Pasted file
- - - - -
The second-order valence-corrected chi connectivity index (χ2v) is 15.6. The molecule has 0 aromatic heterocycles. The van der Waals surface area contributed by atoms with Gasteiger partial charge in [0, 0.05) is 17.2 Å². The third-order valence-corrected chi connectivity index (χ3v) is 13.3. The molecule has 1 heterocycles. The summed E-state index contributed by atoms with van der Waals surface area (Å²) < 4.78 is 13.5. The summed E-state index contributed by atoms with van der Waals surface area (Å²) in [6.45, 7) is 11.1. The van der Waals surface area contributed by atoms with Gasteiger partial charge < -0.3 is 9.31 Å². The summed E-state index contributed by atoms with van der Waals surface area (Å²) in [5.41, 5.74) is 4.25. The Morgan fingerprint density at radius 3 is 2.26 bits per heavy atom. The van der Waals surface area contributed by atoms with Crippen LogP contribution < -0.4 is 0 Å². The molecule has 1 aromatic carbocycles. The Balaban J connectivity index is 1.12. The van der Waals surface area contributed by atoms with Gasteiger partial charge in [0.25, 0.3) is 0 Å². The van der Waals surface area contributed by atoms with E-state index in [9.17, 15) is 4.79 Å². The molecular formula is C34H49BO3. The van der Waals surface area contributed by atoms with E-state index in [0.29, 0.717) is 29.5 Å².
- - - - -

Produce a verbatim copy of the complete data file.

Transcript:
The second-order valence-corrected chi connectivity index (χ2v) is 15.6. The molecule has 0 aromatic heterocycles. The van der Waals surface area contributed by atoms with Gasteiger partial charge in [0, 0.05) is 17.2 Å². The third-order valence-corrected chi connectivity index (χ3v) is 13.3. The molecule has 1 heterocycles. The summed E-state index contributed by atoms with van der Waals surface area (Å²) < 4.78 is 13.5. The summed E-state index contributed by atoms with van der Waals surface area (Å²) in [6.45, 7) is 11.1. The van der Waals surface area contributed by atoms with Gasteiger partial charge < -0.3 is 9.31 Å². The summed E-state index contributed by atoms with van der Waals surface area (Å²) in [5.41, 5.74) is 4.25. The Morgan fingerprint density at radius 3 is 2.26 bits per heavy atom. The van der Waals surface area contributed by atoms with Crippen LogP contribution < -0.4 is 0 Å². The molecule has 1 aromatic carbocycles. The Balaban J connectivity index is 1.12. The van der Waals surface area contributed by atoms with Gasteiger partial charge in [0.25, 0.3) is 0 Å². The van der Waals surface area contributed by atoms with E-state index in [9.17, 15) is 4.79 Å². The molecular formula is C34H49BO3. The van der Waals surface area contributed by atoms with E-state index in [0.29, 0.717) is 29.5 Å².